Laser induced breakdown spectroscopy and characterization of environmental matrices utilizing multivariate chemometrics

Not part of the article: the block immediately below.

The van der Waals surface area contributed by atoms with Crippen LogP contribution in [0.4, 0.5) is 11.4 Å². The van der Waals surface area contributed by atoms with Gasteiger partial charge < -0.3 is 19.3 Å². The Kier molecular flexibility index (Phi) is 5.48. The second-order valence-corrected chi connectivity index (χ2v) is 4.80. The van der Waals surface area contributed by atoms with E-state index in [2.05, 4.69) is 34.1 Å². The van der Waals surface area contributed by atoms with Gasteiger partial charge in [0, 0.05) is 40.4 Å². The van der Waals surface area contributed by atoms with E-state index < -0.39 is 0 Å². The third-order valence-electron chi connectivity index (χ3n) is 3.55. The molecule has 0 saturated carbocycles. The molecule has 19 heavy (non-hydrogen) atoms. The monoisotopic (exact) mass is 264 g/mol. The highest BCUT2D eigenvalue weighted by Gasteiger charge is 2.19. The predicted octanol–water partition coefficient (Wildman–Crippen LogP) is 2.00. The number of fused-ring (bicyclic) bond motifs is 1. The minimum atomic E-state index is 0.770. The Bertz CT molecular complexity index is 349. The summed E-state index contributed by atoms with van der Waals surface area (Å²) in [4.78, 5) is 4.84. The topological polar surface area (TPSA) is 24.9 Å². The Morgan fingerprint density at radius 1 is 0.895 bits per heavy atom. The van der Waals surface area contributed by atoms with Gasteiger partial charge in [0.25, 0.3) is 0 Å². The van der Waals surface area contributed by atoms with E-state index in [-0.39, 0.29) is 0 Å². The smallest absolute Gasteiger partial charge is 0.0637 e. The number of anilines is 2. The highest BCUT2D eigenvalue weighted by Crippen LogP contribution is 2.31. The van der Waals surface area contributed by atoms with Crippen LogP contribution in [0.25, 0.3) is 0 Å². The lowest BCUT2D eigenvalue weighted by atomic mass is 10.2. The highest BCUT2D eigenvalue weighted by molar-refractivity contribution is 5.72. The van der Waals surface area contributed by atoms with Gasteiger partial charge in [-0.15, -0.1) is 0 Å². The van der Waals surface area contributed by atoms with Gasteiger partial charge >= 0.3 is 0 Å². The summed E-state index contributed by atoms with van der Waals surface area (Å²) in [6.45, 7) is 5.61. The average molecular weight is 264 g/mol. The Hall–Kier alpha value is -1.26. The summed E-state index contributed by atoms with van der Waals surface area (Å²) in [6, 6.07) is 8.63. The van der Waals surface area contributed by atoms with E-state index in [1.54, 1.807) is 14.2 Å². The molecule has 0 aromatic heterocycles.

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We exploited multivariate chemometric methods to reduce the spectral complexity and to retrieve trace heavy metal analyte concentration signatures directly from the LlBS spectra as well as. to extract their latent characteristics in two important environmental samples i.e. soils and rocks from a geothermal field lying in a high background radiation area (HBRA). As. Cr, Cu. Pb and Ti were modeled for direct trace (quantitative) analysis using partial least squares (PLS) and artificial neural networks (ANNs). PLS performed better in soils than in rocks; the use of ANN improved the accuracies in rocks because ANNs are more robust than PLS at modeling spectral non-linearities and correcting matrix effects. The predicted trace metal profiles together with atomic and molecular signatures acquired using single ablation in the 200-545 nm spectral range were utilized to successfully classify and identify the soils and rocks with regard to whether they were derived from (i) a high background radiation area (HBRA)-geothermal. (ii) HBRA-non-geothermal or (iii) normal background radiation area (NBRA)-geothermal field using principal components analysis (PCA) and soft independent modeling of class analogy (SIMCA).